Portland’s office market continues to evolve
By Mike Holzgang and Brad Christiansen, Executive Vice Presidents, Colliers
Portland is seeing a number of employers reevaluating their post-pandemic workplace. Typically, this translates to companies downsizing to accommodate hybrid work models, with smaller/shared workstations and more conference space. New developments have slowed in anticipation of an environment of rising interest rates, historically high construction costs and supply chain constraints. Construction times are extended due to all these issues by up to 50% to 100%.
Most of the new construction coming online in Portland was started before the pandemic. Notable downtown projects include two mixed-use developments named 11W and Block 216. Both of these projects will add significant office space to the city’s popular West End neighborhood. The first, 11W, is expected to ship this year, while Block 216 will ship in 2023.
Construction in the suburban submarkets has also been slow, but we wouldn’t be surprised if it starts picking up in the next 18 or so months.
Interest and effect
Depending on where you are looking, the market is favorable for both owners and renters. It’s a homeowner’s market in suburban areas, especially those south and southwest of Portland. The central city is definitely a renter’s market. This is a reversal of the trend seen before the pandemic.
For a variety of reasons, Portland’s suburban markets have the most vigorous activity. Downtown Portland is grappling with pandemic overlays, homelessness, protests and a high tax burden. As a result, we see many businesses looking for space in the suburbs, which currently don’t have the same challenges.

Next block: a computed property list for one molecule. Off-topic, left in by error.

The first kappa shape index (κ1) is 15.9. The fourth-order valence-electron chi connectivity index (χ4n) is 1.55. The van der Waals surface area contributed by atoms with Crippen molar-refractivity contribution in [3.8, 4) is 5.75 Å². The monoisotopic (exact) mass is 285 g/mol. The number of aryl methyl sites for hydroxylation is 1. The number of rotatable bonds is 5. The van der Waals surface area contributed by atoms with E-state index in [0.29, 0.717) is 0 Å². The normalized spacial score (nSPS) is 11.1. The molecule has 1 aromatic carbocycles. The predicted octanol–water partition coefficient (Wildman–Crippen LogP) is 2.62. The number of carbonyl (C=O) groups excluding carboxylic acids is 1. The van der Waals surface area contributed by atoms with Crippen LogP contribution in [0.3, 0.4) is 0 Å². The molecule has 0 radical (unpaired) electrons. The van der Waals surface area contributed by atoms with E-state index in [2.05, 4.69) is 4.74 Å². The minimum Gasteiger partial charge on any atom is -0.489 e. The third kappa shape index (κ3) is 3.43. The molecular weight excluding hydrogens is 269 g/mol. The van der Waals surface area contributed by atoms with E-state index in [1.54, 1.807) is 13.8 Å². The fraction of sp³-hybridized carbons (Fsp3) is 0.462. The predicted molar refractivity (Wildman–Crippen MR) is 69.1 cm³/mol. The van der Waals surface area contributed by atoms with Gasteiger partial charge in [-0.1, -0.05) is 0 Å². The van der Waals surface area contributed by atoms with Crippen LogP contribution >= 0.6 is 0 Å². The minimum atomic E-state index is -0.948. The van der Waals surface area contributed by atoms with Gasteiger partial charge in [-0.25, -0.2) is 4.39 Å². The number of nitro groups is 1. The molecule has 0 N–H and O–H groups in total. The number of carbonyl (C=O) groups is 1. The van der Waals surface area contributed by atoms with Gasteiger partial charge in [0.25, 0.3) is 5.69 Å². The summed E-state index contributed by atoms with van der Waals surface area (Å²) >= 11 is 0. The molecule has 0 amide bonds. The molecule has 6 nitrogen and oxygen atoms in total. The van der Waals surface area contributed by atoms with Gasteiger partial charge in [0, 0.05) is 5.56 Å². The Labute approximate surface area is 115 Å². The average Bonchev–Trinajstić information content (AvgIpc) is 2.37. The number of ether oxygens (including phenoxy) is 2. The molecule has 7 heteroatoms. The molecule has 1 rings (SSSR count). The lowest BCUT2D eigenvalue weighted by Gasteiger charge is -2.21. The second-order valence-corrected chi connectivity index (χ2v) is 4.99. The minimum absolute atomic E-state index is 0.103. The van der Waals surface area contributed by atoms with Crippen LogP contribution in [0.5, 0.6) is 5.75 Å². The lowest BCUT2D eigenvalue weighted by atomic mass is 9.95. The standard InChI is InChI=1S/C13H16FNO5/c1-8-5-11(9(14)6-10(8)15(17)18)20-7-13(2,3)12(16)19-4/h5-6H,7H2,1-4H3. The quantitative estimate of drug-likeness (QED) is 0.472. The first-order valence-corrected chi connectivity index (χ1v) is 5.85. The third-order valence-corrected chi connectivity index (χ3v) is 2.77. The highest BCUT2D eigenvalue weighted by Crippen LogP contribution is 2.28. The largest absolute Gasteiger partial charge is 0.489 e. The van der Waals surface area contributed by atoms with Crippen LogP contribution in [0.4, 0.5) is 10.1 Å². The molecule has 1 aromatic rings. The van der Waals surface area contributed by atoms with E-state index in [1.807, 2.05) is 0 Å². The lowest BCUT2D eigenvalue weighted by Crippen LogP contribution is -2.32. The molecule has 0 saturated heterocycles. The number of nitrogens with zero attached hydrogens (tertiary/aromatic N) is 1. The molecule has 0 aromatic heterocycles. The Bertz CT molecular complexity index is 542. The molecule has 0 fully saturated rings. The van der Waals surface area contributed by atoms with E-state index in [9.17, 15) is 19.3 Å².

The South and South-West suburbs see the greatest benefit from this dynamic, with tax savings as the main driving force. Washington and Clackamas counties allow service-oriented tenants up to $10 per square foot in annual tax savings over Multnomah County and the City of Portland. We’re also seeing a lot more interest in Vancouver, Washington, with companies like Zoom Info moving out of Portland proper. Government and technology companies continue to dominate the demand for space in the overall market.
Supply and demand
Typically, we see offers in the central core with at least one year of rent reduction over a five- to 10-year term, tenant improvements (TIs) of $40 to $125 per square foot, and asking rates of 20% lower than before the pandemic. levels. In suburban markets, we’re seeing a three to seven month rent reduction on a five to 10 year contract, IT’s of $25 to $50 per square foot, and rental rates holding steady or increasing by up to 33% per compared to pre-pandemic levels, depending on location and owner. In all submarkets, premium space in highly serviced properties continues to perform well.
Unfortunately, the investment sales market has slowed significantly in Portland. We currently have an oversupply of properties available for sale. Unlike the financial crisis, we have yet to see institutional investment groups ready to take losses immediately to weather the storm. Investment demand slowed as investors suspended activity in the Portland market. For this reason, we foresee significant value opportunities for investors looking to acquire assets in the region at higher capitalization rates and with long-term, value-added prospects.